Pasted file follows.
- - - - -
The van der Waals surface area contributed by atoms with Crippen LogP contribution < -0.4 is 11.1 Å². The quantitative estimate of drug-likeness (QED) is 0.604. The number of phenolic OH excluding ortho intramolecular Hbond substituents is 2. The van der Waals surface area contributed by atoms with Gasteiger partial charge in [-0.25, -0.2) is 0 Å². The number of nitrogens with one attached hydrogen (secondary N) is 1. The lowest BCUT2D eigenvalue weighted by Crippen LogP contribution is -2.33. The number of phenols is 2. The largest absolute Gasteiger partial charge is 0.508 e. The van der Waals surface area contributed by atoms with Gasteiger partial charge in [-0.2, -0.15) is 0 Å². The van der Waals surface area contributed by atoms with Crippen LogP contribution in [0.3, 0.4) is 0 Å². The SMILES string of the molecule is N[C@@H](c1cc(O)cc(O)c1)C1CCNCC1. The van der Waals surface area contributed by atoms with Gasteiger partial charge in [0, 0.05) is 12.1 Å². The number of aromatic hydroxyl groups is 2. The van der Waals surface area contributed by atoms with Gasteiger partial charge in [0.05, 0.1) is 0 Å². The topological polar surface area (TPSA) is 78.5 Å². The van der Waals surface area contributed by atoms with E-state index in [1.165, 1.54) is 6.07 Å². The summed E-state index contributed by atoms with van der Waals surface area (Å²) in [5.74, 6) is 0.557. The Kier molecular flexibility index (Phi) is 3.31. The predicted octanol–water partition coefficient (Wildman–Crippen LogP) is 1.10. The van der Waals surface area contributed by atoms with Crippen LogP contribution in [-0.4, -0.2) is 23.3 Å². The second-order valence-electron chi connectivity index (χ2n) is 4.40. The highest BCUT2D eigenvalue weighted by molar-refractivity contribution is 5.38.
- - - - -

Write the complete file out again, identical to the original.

The van der Waals surface area contributed by atoms with Crippen LogP contribution < -0.4 is 11.1 Å². The quantitative estimate of drug-likeness (QED) is 0.604. The number of phenolic OH excluding ortho intramolecular Hbond substituents is 2. The van der Waals surface area contributed by atoms with Gasteiger partial charge in [-0.25, -0.2) is 0 Å². The number of nitrogens with one attached hydrogen (secondary N) is 1. The lowest BCUT2D eigenvalue weighted by Crippen LogP contribution is -2.33. The number of phenols is 2. The largest absolute Gasteiger partial charge is 0.508 e. The van der Waals surface area contributed by atoms with Gasteiger partial charge in [-0.2, -0.15) is 0 Å². The van der Waals surface area contributed by atoms with Crippen LogP contribution in [0.3, 0.4) is 0 Å². The SMILES string of the molecule is N[C@@H](c1cc(O)cc(O)c1)C1CCNCC1. The van der Waals surface area contributed by atoms with Gasteiger partial charge in [0, 0.05) is 12.1 Å². The number of aromatic hydroxyl groups is 2. The van der Waals surface area contributed by atoms with Gasteiger partial charge in [0.05, 0.1) is 0 Å². The topological polar surface area (TPSA) is 78.5 Å². The van der Waals surface area contributed by atoms with E-state index in [1.165, 1.54) is 6.07 Å². The summed E-state index contributed by atoms with van der Waals surface area (Å²) in [5.74, 6) is 0.557. The Kier molecular flexibility index (Phi) is 3.31. The predicted octanol–water partition coefficient (Wildman–Crippen LogP) is 1.10. The van der Waals surface area contributed by atoms with Crippen LogP contribution in [-0.4, -0.2) is 23.3 Å². The second-order valence-electron chi connectivity index (χ2n) is 4.40. The highest BCUT2D eigenvalue weighted by molar-refractivity contribution is 5.38.